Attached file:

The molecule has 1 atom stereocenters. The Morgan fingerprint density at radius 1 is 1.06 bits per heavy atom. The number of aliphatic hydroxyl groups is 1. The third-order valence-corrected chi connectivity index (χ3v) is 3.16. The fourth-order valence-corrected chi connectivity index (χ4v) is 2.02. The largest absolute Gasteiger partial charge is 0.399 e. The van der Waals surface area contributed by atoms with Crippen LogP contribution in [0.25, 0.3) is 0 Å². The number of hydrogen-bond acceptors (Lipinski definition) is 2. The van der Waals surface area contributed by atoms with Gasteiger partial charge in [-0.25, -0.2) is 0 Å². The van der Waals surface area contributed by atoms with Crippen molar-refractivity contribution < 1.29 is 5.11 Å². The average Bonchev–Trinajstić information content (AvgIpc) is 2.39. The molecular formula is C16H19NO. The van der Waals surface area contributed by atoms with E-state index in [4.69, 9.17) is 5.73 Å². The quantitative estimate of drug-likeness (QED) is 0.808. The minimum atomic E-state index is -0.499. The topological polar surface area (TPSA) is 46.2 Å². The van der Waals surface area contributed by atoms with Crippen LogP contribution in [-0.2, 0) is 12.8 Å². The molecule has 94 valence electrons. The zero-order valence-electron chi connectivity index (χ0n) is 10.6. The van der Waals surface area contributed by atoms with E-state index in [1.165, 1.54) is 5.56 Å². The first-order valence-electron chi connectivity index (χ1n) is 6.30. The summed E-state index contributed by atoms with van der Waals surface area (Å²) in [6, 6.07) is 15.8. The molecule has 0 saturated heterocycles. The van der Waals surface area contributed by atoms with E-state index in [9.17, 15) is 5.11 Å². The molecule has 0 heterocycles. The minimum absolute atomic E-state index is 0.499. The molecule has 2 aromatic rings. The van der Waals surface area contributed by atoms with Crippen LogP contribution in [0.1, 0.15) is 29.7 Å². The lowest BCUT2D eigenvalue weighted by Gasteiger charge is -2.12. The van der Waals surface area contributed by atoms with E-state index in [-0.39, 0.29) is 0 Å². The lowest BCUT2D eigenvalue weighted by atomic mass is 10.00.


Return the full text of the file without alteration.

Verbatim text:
The molecule has 1 atom stereocenters. The Morgan fingerprint density at radius 1 is 1.06 bits per heavy atom. The number of aliphatic hydroxyl groups is 1. The third-order valence-corrected chi connectivity index (χ3v) is 3.16. The fourth-order valence-corrected chi connectivity index (χ4v) is 2.02. The largest absolute Gasteiger partial charge is 0.399 e. The van der Waals surface area contributed by atoms with Crippen LogP contribution in [0.25, 0.3) is 0 Å². The number of hydrogen-bond acceptors (Lipinski definition) is 2. The van der Waals surface area contributed by atoms with Gasteiger partial charge in [-0.25, -0.2) is 0 Å². The van der Waals surface area contributed by atoms with Crippen molar-refractivity contribution < 1.29 is 5.11 Å². The average Bonchev–Trinajstić information content (AvgIpc) is 2.39. The molecular formula is C16H19NO. The van der Waals surface area contributed by atoms with E-state index in [4.69, 9.17) is 5.73 Å². The quantitative estimate of drug-likeness (QED) is 0.808. The minimum atomic E-state index is -0.499. The topological polar surface area (TPSA) is 46.2 Å². The van der Waals surface area contributed by atoms with Crippen LogP contribution in [-0.2, 0) is 12.8 Å². The molecule has 94 valence electrons. The zero-order valence-electron chi connectivity index (χ0n) is 10.6. The van der Waals surface area contributed by atoms with E-state index in [1.165, 1.54) is 5.56 Å². The first-order valence-electron chi connectivity index (χ1n) is 6.30. The summed E-state index contributed by atoms with van der Waals surface area (Å²) in [6, 6.07) is 15.8. The molecule has 0 saturated heterocycles. The van der Waals surface area contributed by atoms with E-state index in [9.17, 15) is 5.11 Å². The molecule has 0 heterocycles. The minimum absolute atomic E-state index is 0.499. The molecule has 2 aromatic rings. The van der Waals surface area contributed by atoms with Crippen LogP contribution in [0.1, 0.15) is 29.7 Å². The lowest BCUT2D eigenvalue weighted by Gasteiger charge is -2.12. The van der Waals surface area contributed by atoms with E-state index in [-0.39, 0.29) is 0 Å². The lowest BCUT2D eigenvalue weighted by atomic mass is 10.00.